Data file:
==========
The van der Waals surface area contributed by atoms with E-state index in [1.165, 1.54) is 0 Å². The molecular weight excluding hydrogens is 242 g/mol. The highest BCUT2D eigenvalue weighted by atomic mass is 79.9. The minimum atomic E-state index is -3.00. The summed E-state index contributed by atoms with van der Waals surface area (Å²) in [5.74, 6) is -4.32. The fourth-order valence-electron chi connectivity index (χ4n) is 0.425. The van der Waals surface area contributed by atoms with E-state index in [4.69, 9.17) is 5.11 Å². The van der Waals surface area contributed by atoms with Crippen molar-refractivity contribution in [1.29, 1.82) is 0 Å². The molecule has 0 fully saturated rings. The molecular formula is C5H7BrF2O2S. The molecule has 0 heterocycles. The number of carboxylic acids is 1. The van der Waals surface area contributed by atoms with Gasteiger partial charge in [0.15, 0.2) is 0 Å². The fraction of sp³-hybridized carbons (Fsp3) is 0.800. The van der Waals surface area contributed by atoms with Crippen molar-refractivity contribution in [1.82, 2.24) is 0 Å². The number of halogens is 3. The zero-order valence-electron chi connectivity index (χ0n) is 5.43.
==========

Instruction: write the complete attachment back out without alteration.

The van der Waals surface area contributed by atoms with E-state index in [1.165, 1.54) is 0 Å². The molecular weight excluding hydrogens is 242 g/mol. The highest BCUT2D eigenvalue weighted by atomic mass is 79.9. The minimum atomic E-state index is -3.00. The summed E-state index contributed by atoms with van der Waals surface area (Å²) in [5.74, 6) is -4.32. The fourth-order valence-electron chi connectivity index (χ4n) is 0.425. The van der Waals surface area contributed by atoms with E-state index in [4.69, 9.17) is 5.11 Å². The van der Waals surface area contributed by atoms with Crippen molar-refractivity contribution in [1.29, 1.82) is 0 Å². The molecule has 0 fully saturated rings. The molecular formula is C5H7BrF2O2S. The molecule has 0 heterocycles. The number of carboxylic acids is 1. The van der Waals surface area contributed by atoms with Gasteiger partial charge in [0.15, 0.2) is 0 Å². The fraction of sp³-hybridized carbons (Fsp3) is 0.800. The van der Waals surface area contributed by atoms with Crippen molar-refractivity contribution in [1.82, 2.24) is 0 Å². The number of halogens is 3. The zero-order valence-electron chi connectivity index (χ0n) is 5.43.